Please use this identifier to cite or link to this item: https://doi.org/10.1158/1078-0432.CCR-13-1354
Title: AXL is a key regulator of inherent and chemotherapy-induced invasion and predicts a poor clinical outcome in early-stage colon cancer
Authors: Dunne, P.D.
McArt, D.G.
Blayney, J.K.
Kalimutho, M.
Greer, S.
Wang, T. 
Srivastava, S. 
Ong, C.W. 
Arthur, K.
Loughrey, M.
Redmond, K.
Longley, D.B.
Salto-Tellez, M.
Johnston, P.G.
Van Schaeybroeck, S.
Issue Date: 1-Jan-2014
Source: Dunne, P.D., McArt, D.G., Blayney, J.K., Kalimutho, M., Greer, S., Wang, T., Srivastava, S., Ong, C.W., Arthur, K., Loughrey, M., Redmond, K., Longley, D.B., Salto-Tellez, M., Johnston, P.G., Van Schaeybroeck, S. (2014-01-01). AXL is a key regulator of inherent and chemotherapy-induced invasion and predicts a poor clinical outcome in early-stage colon cancer. Clinical Cancer Research 20 (1) : 164-175. ScholarBank@NUS Repository. https://doi.org/10.1158/1078-0432.CCR-13-1354
Abstract: Purpose: Despite the use of 5-fluorouracil (5-FU)-based adjuvant treatments, a large proportion of patients with high-risk stage II/III colorectal cancer will relapse. Thus, novel therapeutic strategies are needed for early-stage colorectal cancer. Residual micrometastatic disease from the primary tumor is a major cause of patient relapse. Experimental Design: To model colorectal cancer tumor cell invasion/metastasis, we have generated invasive (KRASMT/KRASWT/+chr3/p53-null) colorectal cancer cell subpopulations. Receptor tyrosine kinase (RTK) screens were used to identify novel proteins that underpin the migratory/invasive phenotype. Migration/invasion was assessed using the XCELLigence system. Tumors from patients with early-stage colorectal cancer (N = 336) were examined for AXL expression. Results: Invasive colorectal cancer cell subpopulations showed a transition from an epithelial-tomesenchymal like phenotype with significant increases in migration, invasion, colony-forming ability, and an attenuation of EGF receptor (EGFR)/HER2 autocrine signaling. RTK arrays showed significant increases in AXL levels in all invasive sublines. Importantly, 5-FU treatment resulted in significantly increased migration and invasion, and targeting AXL using pharmacologic inhibition or RNA interference (RNAi) approaches suppressed basal and 5-FU-induced migration and invasion. Significantly, high AXL mRNAand protein expression were found to be associated with poor overall survival in early-stage colorectal cancer tissues. Conclusions: We have identified AXL as a poor prognostic marker and important mediator of cell migration/invasiveness in colorectal cancer. These findings provide support for the further investigation of AXL as a novel prognostic biomarker and therapeutic target in colorectal cancer, in particular in the adjuvant disease in which EGFR/VEGF-targeted therapies have failed. Clin Cancer Res; 20(1); 164-75. © 2013 AACR.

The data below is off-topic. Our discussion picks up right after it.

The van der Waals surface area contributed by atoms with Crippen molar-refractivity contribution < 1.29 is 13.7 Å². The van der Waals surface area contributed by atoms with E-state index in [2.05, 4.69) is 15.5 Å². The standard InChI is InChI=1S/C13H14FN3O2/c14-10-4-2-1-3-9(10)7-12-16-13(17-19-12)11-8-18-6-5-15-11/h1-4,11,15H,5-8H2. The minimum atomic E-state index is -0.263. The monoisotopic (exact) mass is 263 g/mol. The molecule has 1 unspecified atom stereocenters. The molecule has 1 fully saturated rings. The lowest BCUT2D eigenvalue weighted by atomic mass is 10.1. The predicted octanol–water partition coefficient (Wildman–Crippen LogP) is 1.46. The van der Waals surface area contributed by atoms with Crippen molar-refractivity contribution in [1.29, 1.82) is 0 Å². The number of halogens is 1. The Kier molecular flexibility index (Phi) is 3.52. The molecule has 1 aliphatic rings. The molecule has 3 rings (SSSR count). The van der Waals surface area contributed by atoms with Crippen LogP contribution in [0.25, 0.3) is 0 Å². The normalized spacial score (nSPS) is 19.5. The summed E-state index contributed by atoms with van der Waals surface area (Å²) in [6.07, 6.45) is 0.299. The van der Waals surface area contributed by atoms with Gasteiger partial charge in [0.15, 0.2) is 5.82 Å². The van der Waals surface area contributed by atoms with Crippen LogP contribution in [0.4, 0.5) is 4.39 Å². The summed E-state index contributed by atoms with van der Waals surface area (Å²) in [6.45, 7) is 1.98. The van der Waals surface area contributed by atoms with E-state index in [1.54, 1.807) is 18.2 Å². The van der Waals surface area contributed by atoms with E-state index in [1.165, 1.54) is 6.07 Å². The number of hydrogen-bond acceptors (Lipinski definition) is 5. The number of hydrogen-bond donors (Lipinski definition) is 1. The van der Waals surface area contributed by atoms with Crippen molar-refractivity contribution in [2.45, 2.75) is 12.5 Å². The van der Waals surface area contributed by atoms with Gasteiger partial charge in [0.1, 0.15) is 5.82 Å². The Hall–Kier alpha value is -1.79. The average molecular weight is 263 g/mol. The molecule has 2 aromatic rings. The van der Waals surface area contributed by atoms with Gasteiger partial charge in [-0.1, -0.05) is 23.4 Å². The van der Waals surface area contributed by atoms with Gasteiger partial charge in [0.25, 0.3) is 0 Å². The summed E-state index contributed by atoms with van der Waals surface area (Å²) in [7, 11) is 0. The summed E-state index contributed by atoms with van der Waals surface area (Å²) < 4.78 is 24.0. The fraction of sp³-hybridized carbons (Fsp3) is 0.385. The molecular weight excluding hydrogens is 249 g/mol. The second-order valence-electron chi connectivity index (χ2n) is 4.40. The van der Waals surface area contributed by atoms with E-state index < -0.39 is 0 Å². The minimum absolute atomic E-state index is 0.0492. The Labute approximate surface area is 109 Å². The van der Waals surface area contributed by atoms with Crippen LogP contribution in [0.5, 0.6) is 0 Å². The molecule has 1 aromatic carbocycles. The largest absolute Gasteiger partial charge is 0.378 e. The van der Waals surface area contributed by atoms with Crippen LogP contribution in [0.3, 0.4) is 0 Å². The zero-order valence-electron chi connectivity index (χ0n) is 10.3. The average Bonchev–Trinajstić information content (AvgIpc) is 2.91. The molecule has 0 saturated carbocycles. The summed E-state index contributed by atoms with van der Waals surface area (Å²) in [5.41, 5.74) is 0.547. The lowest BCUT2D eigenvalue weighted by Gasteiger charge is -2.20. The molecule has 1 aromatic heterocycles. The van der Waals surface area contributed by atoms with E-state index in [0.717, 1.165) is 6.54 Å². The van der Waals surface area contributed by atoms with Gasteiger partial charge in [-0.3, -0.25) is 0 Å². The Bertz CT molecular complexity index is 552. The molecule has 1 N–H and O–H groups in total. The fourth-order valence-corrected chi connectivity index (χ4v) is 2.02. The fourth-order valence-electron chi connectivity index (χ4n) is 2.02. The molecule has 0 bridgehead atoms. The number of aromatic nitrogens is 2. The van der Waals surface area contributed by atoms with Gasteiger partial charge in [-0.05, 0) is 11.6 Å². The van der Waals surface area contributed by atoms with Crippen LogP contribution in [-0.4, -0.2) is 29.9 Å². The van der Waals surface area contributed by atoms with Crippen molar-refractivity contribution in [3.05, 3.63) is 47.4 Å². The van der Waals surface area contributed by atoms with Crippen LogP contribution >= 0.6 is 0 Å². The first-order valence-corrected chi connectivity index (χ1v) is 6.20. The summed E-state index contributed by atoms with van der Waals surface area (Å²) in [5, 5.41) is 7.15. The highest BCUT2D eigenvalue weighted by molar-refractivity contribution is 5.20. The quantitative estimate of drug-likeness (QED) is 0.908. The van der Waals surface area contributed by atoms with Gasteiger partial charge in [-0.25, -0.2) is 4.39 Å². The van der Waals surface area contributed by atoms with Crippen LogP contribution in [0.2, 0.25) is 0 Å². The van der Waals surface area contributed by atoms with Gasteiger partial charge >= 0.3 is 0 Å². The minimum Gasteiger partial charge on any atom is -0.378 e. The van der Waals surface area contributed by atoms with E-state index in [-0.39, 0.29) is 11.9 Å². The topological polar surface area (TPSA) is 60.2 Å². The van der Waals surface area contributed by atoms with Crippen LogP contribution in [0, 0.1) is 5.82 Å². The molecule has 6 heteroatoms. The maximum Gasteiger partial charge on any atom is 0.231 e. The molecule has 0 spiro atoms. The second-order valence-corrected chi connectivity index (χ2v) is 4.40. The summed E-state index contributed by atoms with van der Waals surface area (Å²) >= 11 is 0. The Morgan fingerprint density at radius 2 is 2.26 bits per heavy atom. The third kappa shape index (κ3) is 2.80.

Source Title: Clinical Cancer Research
URI: http://scholarbank.nus.edu.sg/handle/10635/116236
ISSN: 10780432
DOI: 10.1158/1078-0432.CCR-13-1354
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